Luther Ingram, the R&B soul singer and songwriter best known for his hit, “If Loving You Is Wrong (I Don’t Want to Be Right),” has died. He was 69.
Ingram died Monday at a Belleville, Ill., hospital after suffering for years from diabetes, kidney disease and partial blindness, his wife, Jacqui Ingram, said Tuesday. He had lived in nearby O’Fallon, Ill., outside St. Louis, for 10 years.
Born Nov. 30, 1937, in Jackson, Tenn., Ingram wrote and sang music his whole life, starting as a boy in a sibling group, the Midwest Crusaders, after his family moved in 1947 to Alton, Ill.
He roomed with Jimi Hendrix when each was recording in New York, performed with Ike Turner at clubs in East St. Louis, Ill., and was the opening act for Isaac Hayes. He recorded through the 1980s and performed in concert until the mid-1990s when his health began declining.
“His instrument was his voice; his heart and head were his inspiration,” said friend Bernie Hayes, a St. Louis journalist, disc jockey and author of “The Death of Black Radio.”
“He was a big name until (singer) Luther Vandross came onto the scene,” when younger audiences started to confuse them, he said.
Ingram recorded with Decca Records in New York and in 1965 wrote and sang “I Spy for the FBI” with his brothers in their group, Luther Ingram and the G-Men, for Smash Records, part of the Mercury label. He eventually had a five-year association with Memphis-based Stax Records during the height of its commercial success.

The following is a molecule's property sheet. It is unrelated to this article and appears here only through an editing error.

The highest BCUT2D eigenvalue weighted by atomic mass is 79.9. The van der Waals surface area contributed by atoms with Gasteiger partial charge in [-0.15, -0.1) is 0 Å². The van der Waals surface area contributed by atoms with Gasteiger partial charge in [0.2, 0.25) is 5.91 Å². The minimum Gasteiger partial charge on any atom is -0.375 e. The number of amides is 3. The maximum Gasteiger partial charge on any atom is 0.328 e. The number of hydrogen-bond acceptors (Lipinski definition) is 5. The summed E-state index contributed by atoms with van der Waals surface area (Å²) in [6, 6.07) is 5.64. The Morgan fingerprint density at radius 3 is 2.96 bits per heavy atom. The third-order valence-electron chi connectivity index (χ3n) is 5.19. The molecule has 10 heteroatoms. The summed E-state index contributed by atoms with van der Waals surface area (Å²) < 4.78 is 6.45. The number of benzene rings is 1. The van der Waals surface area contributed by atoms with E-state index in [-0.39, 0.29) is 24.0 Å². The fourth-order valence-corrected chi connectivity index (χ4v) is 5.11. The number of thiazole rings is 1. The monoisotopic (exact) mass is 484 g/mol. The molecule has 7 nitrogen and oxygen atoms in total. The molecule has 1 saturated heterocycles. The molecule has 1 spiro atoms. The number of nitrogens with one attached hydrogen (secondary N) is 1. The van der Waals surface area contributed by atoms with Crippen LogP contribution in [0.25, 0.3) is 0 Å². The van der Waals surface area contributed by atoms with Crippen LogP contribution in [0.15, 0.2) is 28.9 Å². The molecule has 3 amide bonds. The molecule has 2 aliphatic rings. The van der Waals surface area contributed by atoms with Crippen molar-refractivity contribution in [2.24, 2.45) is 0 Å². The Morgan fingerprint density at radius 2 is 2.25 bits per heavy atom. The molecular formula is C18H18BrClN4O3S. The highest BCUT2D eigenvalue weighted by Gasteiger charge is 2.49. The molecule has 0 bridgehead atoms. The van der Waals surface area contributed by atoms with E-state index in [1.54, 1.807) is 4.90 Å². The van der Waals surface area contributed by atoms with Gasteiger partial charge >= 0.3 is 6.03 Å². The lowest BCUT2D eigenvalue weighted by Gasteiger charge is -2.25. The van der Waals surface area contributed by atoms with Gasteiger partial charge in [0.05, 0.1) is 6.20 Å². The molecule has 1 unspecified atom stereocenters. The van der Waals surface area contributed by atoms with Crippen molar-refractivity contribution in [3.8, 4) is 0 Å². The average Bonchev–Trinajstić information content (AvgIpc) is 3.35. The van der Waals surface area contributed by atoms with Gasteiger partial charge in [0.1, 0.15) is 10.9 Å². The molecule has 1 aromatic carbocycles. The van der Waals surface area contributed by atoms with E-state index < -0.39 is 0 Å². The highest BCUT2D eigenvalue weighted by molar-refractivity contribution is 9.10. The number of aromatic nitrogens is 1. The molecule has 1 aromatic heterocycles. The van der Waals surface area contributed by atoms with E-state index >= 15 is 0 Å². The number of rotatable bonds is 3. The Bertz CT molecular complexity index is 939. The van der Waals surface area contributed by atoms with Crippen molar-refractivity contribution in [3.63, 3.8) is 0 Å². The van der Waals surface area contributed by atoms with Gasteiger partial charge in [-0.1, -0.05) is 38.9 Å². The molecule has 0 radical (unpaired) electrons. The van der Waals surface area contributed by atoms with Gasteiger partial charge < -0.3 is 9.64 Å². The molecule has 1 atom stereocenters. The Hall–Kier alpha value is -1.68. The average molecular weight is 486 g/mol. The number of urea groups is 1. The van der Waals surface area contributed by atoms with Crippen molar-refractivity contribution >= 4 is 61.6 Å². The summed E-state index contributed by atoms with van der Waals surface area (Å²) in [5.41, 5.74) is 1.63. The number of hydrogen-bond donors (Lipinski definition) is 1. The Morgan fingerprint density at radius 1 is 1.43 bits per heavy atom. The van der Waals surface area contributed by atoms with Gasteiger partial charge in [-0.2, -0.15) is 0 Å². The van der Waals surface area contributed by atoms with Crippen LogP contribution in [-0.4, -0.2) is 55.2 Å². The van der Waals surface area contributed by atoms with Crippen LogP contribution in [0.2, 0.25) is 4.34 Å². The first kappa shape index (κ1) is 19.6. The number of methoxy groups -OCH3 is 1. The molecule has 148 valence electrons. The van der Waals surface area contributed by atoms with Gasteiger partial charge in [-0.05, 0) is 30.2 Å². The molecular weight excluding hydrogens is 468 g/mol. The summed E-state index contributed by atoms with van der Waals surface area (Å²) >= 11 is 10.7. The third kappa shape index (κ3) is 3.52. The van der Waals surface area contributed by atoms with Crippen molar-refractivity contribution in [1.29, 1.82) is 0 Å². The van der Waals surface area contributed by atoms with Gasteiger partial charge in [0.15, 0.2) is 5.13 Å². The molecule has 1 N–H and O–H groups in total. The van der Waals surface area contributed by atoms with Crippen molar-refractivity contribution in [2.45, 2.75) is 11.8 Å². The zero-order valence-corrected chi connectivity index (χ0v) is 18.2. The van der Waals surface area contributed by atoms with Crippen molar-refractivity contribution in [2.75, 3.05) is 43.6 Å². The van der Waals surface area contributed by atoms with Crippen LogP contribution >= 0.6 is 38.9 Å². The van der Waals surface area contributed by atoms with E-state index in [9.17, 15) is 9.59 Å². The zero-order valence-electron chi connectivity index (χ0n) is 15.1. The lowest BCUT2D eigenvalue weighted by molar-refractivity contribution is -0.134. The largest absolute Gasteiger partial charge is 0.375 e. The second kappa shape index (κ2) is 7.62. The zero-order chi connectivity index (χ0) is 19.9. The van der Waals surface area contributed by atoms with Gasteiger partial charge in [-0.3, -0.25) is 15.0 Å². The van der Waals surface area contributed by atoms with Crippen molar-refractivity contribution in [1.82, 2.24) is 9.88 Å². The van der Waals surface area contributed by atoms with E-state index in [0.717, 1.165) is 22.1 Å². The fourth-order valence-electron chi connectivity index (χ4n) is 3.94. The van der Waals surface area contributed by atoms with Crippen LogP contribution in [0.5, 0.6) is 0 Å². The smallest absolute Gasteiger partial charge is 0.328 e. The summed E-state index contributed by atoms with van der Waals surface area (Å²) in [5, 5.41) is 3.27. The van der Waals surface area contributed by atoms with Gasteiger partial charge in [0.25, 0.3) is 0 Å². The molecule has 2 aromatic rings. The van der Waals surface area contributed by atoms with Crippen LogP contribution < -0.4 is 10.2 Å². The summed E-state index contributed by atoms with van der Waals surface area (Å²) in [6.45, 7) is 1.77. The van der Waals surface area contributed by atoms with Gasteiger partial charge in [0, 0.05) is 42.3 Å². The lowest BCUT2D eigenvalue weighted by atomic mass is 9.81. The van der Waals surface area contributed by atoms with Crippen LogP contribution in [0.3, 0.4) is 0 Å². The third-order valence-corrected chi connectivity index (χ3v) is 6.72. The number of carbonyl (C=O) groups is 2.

In 1971, Ingram and songwriter-performer Sir Mack Rice (“Mustang Sally”) co-wrote “Respect Yourself” for the Staple Singers, the biggest hit Stax ever had.
The song evolved from Ingram’s concern that young black men needed to respect themselves more. Rice said he thought it would be a great idea for a song, said Tim Sampson, spokesman at Soulsville USA, the nonprofit group that built the Stax Museum of American Soul Music in Memphis.
Ingram recorded “If Loving You Is Wrong (I Don’t Want to Be Right),” in 1972 on Koko Records, which Stax distributed. The song placed No. 1 on Billboard magazine’s R&B chart in 1972.
He stayed with the Stax family until Stax was forced into bankruptcy in 1975.
“Luther was constantly in the studio, working with writers and arrangers,” said Deanie Parker, who spent her career at Stax and Soulsville.
“He was a soft-spoken, quiet, person that I think relished peace. He was a very intense singer; he took it very seriously. When he was rehearsing, he’d go over it and over it and seek perfection.”
His other popular songs include “Ain’t That Loving You (For More Reasons Than One),” “I’ll Be Your Shelter” and “You Never Miss Your Water.”
Ingram was one of the performers in “Wattstax,” a 1972 documentary based on a concert by Stax artists to raise funds for rebuilding the Watts area of Los Angeles after the 1965 race riot.
A “musical visitation” will be held from 4 to 6 p.m. Sunday at St. Augustine Catholic Church in East St. Louis. He’ll be buried Monday at Mount Carmel Catholic Cemetery in Belleville.
In addition to his wife of 46 years, Jacqui, Ingram is survived by sons Eric Luther and Kenneth Knight and two grandsons.